LeMond reaching out to victims of sexual abuse
By Sal Ruibal, USA TODAY
August 6, 2009
Greg LeMond has never been one to shy away from controversy, so it should come as no surprise that the three-time Tour de France winner is taking one of the most controversial episodes of his personal life and turning it into an opportunity for others.
In May 2007, his deepest and darkest secret was exposed to the world in a very public and shocking manner. Days before LeMond was scheduled to testify in an arbitration hearing on cyclist Floyd Landis' suspension from the sport for having an illegal testosterone ratio when he won the 2006 Tour, Landis associate Will Geoghegan phoned LeMond, posing as the man who sexually abused him during his childhood.
That childhood abuse was "something I had never even told my wife," LeMond recalled in a Wednesday phone interview.
But he had told Landis about the abuse in a private phone conversation shortly after the 2006 Tour in an effort to convince Landis that, if he was guilty, he should admit to doping rather than spend the rest of his life hiding the truth. When LeMond took the witness stand at the 2007 hearing, he testified about the calls from Geoghegan, which he considered an attempt to affect his testimony.
"It was one of the most traumatic moments in my life," he says. "The hearing became a circus."
Since that episode, LeMond has told his family about the abuse and has recognized how hiding his shame had led to many more problems in his life.
"I had blocked it out for all of those years," he says. "The only other time I thought about it was on the podium when I won the 1986 Tour."
LeMond, now 48, has confronted his past and wants to make the healing process easier for other abuse survivors who have held back from seeking treatment.
"There is significant psychological trauma," he says. "Hiding it won't keep you sane; the only sane people are the ones who seek help."
He is urging people who have been sexually abused by a family member or trusted adult to contact an organization called "1in6" which describes itself as "a nonprofit organization that offers support and resources for the estimated 18 million American men who suffer as a result of unwanted or abusive sexual experiences in childhood."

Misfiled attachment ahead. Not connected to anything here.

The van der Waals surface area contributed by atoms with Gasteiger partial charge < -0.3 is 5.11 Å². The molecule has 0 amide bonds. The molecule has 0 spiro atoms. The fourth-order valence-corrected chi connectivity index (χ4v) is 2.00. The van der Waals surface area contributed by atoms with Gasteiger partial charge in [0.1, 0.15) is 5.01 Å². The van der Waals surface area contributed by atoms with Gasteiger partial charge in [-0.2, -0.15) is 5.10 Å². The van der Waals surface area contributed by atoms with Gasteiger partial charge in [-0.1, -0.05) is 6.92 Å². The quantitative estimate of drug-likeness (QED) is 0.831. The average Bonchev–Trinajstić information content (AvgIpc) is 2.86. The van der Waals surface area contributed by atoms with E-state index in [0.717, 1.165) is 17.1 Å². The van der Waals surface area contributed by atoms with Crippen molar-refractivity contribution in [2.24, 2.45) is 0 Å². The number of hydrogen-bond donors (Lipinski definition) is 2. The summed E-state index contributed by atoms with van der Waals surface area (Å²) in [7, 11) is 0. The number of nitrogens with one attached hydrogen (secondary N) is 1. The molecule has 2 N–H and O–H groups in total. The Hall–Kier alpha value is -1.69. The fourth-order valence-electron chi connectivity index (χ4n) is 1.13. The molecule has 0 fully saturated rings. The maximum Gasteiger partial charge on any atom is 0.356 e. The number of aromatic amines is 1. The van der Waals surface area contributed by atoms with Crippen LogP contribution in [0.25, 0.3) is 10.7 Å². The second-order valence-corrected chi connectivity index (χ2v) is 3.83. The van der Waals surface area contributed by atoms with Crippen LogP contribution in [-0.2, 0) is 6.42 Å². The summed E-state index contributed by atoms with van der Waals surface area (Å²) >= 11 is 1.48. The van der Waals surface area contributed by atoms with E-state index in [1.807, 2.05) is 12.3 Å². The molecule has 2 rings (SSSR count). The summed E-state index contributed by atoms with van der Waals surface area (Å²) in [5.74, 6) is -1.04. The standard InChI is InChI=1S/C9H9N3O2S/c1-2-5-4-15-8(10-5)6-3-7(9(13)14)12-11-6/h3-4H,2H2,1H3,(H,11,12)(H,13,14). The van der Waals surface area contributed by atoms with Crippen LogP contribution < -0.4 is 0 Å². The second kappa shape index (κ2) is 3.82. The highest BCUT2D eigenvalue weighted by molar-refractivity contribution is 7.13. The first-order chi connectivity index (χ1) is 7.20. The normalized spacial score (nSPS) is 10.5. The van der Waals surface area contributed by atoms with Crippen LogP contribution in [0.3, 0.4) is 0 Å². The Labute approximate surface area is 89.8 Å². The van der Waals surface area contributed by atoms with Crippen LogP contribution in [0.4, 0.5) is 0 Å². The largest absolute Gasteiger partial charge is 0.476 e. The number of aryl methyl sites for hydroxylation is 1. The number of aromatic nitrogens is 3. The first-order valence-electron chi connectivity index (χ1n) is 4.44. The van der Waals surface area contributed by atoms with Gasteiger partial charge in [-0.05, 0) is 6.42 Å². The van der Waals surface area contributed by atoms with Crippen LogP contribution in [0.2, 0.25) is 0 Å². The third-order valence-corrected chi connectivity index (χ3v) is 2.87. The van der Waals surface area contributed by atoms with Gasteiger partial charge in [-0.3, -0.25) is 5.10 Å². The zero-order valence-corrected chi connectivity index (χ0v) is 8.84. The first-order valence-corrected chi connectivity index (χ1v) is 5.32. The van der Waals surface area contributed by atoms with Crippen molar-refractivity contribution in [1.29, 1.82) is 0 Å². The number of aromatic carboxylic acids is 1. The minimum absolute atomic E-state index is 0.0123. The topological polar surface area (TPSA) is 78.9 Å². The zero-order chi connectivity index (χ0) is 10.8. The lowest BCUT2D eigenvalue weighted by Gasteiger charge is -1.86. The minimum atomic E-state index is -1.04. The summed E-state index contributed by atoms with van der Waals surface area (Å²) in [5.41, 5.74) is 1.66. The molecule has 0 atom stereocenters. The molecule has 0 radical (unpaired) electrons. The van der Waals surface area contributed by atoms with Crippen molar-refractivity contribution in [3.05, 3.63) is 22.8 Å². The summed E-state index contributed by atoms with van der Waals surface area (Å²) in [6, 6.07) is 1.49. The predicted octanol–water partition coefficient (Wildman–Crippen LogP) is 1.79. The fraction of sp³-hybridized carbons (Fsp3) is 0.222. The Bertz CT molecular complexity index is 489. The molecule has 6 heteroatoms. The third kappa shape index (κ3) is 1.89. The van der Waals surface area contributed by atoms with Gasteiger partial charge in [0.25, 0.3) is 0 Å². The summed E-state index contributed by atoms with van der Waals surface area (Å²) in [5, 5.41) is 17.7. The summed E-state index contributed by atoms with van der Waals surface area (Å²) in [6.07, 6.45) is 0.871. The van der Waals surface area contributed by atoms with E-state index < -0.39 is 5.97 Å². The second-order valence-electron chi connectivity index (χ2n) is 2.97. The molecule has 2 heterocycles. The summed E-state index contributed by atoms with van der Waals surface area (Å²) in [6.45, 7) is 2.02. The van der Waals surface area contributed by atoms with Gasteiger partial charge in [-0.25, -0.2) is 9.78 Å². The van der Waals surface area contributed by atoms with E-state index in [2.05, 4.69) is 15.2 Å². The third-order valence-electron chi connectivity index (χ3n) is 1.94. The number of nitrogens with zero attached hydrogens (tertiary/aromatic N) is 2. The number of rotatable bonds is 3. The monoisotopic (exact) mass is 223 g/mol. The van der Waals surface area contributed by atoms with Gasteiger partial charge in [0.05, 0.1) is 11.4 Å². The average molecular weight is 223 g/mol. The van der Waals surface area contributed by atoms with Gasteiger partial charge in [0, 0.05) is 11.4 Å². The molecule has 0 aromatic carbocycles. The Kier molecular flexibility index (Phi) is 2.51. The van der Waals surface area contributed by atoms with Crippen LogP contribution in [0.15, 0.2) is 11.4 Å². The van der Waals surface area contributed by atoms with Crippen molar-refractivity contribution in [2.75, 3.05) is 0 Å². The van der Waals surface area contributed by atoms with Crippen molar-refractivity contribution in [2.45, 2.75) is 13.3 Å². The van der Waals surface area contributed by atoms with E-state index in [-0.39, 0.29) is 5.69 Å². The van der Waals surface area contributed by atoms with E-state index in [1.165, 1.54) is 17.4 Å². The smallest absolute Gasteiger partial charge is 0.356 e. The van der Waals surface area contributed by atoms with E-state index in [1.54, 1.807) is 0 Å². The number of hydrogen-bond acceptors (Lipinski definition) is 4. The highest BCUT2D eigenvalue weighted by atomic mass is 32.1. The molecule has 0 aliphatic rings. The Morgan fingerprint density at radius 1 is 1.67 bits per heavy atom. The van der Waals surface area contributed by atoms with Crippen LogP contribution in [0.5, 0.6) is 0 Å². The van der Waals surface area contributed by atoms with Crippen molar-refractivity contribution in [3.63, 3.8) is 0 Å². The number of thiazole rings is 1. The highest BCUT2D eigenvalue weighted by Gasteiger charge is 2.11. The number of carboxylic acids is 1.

The name of the group refers to research by the Centers for Disease Control and Harvard Medical School that estimates that as many as one in every six men have experienced some level of sexual abuse.
"We know this problem is very important because of the response we're getting from men dealing with it," says 1in6 executive director Steve LePore. "But we also know that this issue remains off the public radar. This is not just about men who were abused by clergy. As 1in6 has worked to bring the issue into public awareness, we have had men from all walks of life acknowledge unwanted and abusive sexual experiences in their childhoods and talk about the effects those experiences have had on them."
The group offers men the opportunity to access The Online Hotline, available four hours a week at www.1in6.org.
The hotline is staffed and operated by the non-profit Rape, Abuse and Incest National Network (www.rainn.org
), and allows men to chat over the internet with a specially trained volunteer who can provide information and direct them to therapists and other resources in their area in a private and secure manner.
The group's website has a vast amount of information on the subject. The group is developing outreach programs in Southern California and is planning to open the hotline for longer periods as funding permits.
LeMond is a member of the group's board of directors and will host Saturday's "Le Tour de Montecito" benefit ride through the hills of Montecito and along the Pacific Ocean near Santa Barbara, Calif., followed by a cookout.
"Initially, I was hesitant to be part of this," LeMond says. "I didn't want to be known as a victim. But now I won't allow that. I am no longer a victim, I'm a survivor."